So when I vanity search, I use a different search engine. One that turns up things like your last six addresses, any Facebook accounts, that MySpace account you opened and abandoned and didn't use your last name on, and even your amazon wishlist. Eww, creepy.
I don't do this very often. Not because I'm going to pretend to be too good for vanity searching, but because it's a pain. I've worked on thousands of comic books over the years, and they've all been reviewed a dozen times each, complete with credits.
But when I
Like this: A review of Stalking the Wild Dik-Dik, posted in June on a Washington state journalism site.
Kate Skinner, the reviewer, kindly lumped my book in with some real heavy hitters. And it's a sign of the times that I was a "graphic novel colorist" rather than a "comic book colorist." Graphic novels have been talked about a lot in book circles for a few years. I'm not as sure as she was that I was anticipating the blog culture, but I'll take what I can get.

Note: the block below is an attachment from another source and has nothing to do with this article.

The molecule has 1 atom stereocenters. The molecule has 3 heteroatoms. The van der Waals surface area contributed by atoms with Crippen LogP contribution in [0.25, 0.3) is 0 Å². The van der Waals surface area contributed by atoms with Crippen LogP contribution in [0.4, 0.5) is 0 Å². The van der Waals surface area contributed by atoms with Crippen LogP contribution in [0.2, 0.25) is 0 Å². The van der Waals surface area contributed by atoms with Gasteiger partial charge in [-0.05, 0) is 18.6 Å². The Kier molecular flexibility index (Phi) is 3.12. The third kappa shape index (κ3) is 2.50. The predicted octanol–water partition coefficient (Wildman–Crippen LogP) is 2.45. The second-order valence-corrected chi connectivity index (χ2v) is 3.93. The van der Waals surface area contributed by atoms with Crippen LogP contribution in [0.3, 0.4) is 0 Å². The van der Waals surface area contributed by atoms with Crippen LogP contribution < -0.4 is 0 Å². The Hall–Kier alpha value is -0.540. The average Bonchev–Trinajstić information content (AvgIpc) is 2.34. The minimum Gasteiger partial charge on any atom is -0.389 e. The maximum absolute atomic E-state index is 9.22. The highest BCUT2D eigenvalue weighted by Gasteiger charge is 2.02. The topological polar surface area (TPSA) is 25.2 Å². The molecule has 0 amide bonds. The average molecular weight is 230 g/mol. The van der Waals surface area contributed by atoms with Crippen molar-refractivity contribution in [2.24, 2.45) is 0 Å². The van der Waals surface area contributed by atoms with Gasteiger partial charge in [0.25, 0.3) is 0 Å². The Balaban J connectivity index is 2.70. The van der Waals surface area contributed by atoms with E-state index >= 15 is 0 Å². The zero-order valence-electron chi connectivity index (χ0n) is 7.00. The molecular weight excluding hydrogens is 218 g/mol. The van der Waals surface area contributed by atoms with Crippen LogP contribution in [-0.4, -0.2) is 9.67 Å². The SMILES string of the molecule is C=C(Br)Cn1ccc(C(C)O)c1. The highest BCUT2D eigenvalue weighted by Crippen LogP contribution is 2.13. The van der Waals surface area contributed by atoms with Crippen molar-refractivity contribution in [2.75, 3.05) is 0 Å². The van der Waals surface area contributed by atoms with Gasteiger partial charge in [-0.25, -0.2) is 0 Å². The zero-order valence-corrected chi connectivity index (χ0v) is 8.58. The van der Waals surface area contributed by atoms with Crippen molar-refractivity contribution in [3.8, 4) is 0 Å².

The 2001 journey is thoroughly contemporary, anticipating the blog culture driven as it was by sponsorship and a website. This book is about the African leg of that journey. While there is a fair representation of the everyday lot of local people — dust, waiting, delays, more waiting, climbing into and out of local transport, and more waiting — Javins also writes with candor about relationships on the road and the personal tension between relationships and solitude which drives her wandering and explorations.